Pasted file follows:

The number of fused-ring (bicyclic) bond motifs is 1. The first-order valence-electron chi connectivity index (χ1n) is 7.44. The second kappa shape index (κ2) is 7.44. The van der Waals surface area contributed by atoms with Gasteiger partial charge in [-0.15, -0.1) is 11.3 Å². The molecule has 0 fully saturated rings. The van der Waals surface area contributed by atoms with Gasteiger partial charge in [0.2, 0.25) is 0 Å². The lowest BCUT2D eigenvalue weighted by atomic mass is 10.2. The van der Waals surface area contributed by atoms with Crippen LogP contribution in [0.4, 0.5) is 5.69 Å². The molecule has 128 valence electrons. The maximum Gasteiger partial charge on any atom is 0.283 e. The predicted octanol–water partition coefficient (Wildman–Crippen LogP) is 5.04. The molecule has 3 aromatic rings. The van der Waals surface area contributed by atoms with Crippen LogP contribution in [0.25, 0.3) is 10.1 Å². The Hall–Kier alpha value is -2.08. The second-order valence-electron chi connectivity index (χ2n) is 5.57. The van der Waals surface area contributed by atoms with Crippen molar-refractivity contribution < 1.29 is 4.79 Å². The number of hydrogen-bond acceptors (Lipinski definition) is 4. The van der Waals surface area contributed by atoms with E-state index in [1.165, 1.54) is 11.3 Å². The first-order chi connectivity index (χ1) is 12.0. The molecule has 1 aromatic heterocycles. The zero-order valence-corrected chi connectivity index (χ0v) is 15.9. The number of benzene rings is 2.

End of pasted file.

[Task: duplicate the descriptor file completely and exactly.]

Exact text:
The number of fused-ring (bicyclic) bond motifs is 1. The first-order valence-electron chi connectivity index (χ1n) is 7.44. The second kappa shape index (κ2) is 7.44. The van der Waals surface area contributed by atoms with Gasteiger partial charge in [-0.15, -0.1) is 11.3 Å². The molecule has 0 fully saturated rings. The van der Waals surface area contributed by atoms with Gasteiger partial charge in [0.2, 0.25) is 0 Å². The lowest BCUT2D eigenvalue weighted by atomic mass is 10.2. The van der Waals surface area contributed by atoms with Crippen LogP contribution in [0.4, 0.5) is 5.69 Å². The molecule has 128 valence electrons. The maximum Gasteiger partial charge on any atom is 0.283 e. The predicted octanol–water partition coefficient (Wildman–Crippen LogP) is 5.04. The molecule has 3 aromatic rings. The van der Waals surface area contributed by atoms with Crippen LogP contribution in [0.25, 0.3) is 10.1 Å². The Hall–Kier alpha value is -2.08. The second-order valence-electron chi connectivity index (χ2n) is 5.57. The van der Waals surface area contributed by atoms with Crippen molar-refractivity contribution < 1.29 is 4.79 Å². The number of hydrogen-bond acceptors (Lipinski definition) is 4. The van der Waals surface area contributed by atoms with E-state index in [1.165, 1.54) is 11.3 Å². The first-order chi connectivity index (χ1) is 12.0. The molecule has 1 aromatic heterocycles. The zero-order valence-corrected chi connectivity index (χ0v) is 15.9. The number of benzene rings is 2.